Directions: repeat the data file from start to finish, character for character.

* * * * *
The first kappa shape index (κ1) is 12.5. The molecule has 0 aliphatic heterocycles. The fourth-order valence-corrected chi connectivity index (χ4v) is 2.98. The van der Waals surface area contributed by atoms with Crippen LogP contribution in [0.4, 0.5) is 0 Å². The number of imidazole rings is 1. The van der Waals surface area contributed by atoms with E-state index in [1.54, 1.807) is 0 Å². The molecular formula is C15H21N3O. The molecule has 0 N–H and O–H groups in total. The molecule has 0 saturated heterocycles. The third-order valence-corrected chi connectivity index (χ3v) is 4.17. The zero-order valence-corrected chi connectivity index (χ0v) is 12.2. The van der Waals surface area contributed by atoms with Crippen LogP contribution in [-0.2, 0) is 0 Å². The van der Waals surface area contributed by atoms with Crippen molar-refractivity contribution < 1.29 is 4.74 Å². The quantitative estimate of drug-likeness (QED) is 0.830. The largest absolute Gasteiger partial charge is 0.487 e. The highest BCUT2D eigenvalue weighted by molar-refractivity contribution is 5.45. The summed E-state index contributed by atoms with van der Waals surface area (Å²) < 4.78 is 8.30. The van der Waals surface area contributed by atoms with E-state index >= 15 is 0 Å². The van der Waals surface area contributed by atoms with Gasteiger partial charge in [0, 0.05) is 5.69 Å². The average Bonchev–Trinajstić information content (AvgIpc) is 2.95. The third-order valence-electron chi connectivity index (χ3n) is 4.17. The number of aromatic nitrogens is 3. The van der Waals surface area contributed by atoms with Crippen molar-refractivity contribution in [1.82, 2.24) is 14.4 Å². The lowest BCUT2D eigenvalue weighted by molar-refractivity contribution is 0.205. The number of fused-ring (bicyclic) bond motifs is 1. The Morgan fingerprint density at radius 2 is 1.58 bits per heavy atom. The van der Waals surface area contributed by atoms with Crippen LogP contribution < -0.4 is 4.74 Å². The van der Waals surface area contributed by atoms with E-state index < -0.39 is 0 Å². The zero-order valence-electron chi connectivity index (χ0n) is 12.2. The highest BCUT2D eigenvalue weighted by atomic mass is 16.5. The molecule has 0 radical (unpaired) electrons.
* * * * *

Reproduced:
The first kappa shape index (κ1) is 12.5. The molecule has 0 aliphatic heterocycles. The fourth-order valence-corrected chi connectivity index (χ4v) is 2.98. The van der Waals surface area contributed by atoms with Crippen LogP contribution in [0.4, 0.5) is 0 Å². The number of imidazole rings is 1. The van der Waals surface area contributed by atoms with E-state index in [1.54, 1.807) is 0 Å². The molecular formula is C15H21N3O. The molecule has 0 N–H and O–H groups in total. The molecule has 0 saturated heterocycles. The third-order valence-corrected chi connectivity index (χ3v) is 4.17. The zero-order valence-corrected chi connectivity index (χ0v) is 12.2. The van der Waals surface area contributed by atoms with Crippen LogP contribution in [-0.2, 0) is 0 Å². The van der Waals surface area contributed by atoms with Crippen molar-refractivity contribution < 1.29 is 4.74 Å². The quantitative estimate of drug-likeness (QED) is 0.830. The largest absolute Gasteiger partial charge is 0.487 e. The highest BCUT2D eigenvalue weighted by molar-refractivity contribution is 5.45. The summed E-state index contributed by atoms with van der Waals surface area (Å²) < 4.78 is 8.30. The van der Waals surface area contributed by atoms with E-state index >= 15 is 0 Å². The van der Waals surface area contributed by atoms with Gasteiger partial charge in [0, 0.05) is 5.69 Å². The average Bonchev–Trinajstić information content (AvgIpc) is 2.95. The third-order valence-electron chi connectivity index (χ3n) is 4.17. The number of aromatic nitrogens is 3. The van der Waals surface area contributed by atoms with Crippen molar-refractivity contribution in [1.82, 2.24) is 14.4 Å². The lowest BCUT2D eigenvalue weighted by molar-refractivity contribution is 0.205. The number of fused-ring (bicyclic) bond motifs is 1. The Morgan fingerprint density at radius 2 is 1.58 bits per heavy atom. The van der Waals surface area contributed by atoms with Crippen LogP contribution < -0.4 is 4.74 Å². The van der Waals surface area contributed by atoms with E-state index < -0.39 is 0 Å². The zero-order valence-electron chi connectivity index (χ0n) is 12.2. The highest BCUT2D eigenvalue weighted by atomic mass is 16.5. The molecule has 0 radical (unpaired) electrons.